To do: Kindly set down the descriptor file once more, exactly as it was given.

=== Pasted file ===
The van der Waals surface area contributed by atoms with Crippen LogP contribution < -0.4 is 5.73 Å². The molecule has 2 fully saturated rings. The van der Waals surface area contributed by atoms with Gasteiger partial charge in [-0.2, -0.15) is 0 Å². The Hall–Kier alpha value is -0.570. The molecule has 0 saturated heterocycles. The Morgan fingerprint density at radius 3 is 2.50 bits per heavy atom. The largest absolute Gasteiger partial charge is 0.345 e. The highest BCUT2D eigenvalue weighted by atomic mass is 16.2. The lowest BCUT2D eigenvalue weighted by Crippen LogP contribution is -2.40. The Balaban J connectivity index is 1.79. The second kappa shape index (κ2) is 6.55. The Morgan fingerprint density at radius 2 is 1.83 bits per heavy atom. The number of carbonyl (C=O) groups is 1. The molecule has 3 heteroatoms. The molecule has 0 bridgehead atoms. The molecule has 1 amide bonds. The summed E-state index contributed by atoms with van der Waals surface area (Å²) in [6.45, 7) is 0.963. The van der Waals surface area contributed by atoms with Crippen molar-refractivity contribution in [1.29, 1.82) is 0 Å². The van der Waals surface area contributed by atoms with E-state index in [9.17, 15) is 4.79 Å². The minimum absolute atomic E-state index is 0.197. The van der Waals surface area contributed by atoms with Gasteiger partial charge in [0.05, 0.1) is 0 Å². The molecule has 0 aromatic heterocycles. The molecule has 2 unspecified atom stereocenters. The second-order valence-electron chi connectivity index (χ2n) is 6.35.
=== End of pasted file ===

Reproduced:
The van der Waals surface area contributed by atoms with Crippen LogP contribution < -0.4 is 5.73 Å². The molecule has 2 fully saturated rings. The van der Waals surface area contributed by atoms with Gasteiger partial charge in [-0.2, -0.15) is 0 Å². The Hall–Kier alpha value is -0.570. The molecule has 0 saturated heterocycles. The Morgan fingerprint density at radius 3 is 2.50 bits per heavy atom. The largest absolute Gasteiger partial charge is 0.345 e. The highest BCUT2D eigenvalue weighted by atomic mass is 16.2. The lowest BCUT2D eigenvalue weighted by Crippen LogP contribution is -2.40. The Balaban J connectivity index is 1.79. The second kappa shape index (κ2) is 6.55. The Morgan fingerprint density at radius 2 is 1.83 bits per heavy atom. The number of carbonyl (C=O) groups is 1. The molecule has 3 heteroatoms. The molecule has 0 bridgehead atoms. The molecule has 1 amide bonds. The summed E-state index contributed by atoms with van der Waals surface area (Å²) in [6.45, 7) is 0.963. The van der Waals surface area contributed by atoms with Crippen molar-refractivity contribution in [1.29, 1.82) is 0 Å². The van der Waals surface area contributed by atoms with E-state index in [9.17, 15) is 4.79 Å². The minimum absolute atomic E-state index is 0.197. The van der Waals surface area contributed by atoms with Gasteiger partial charge in [0.05, 0.1) is 0 Å². The molecule has 0 aromatic heterocycles. The molecule has 2 unspecified atom stereocenters. The second-order valence-electron chi connectivity index (χ2n) is 6.35.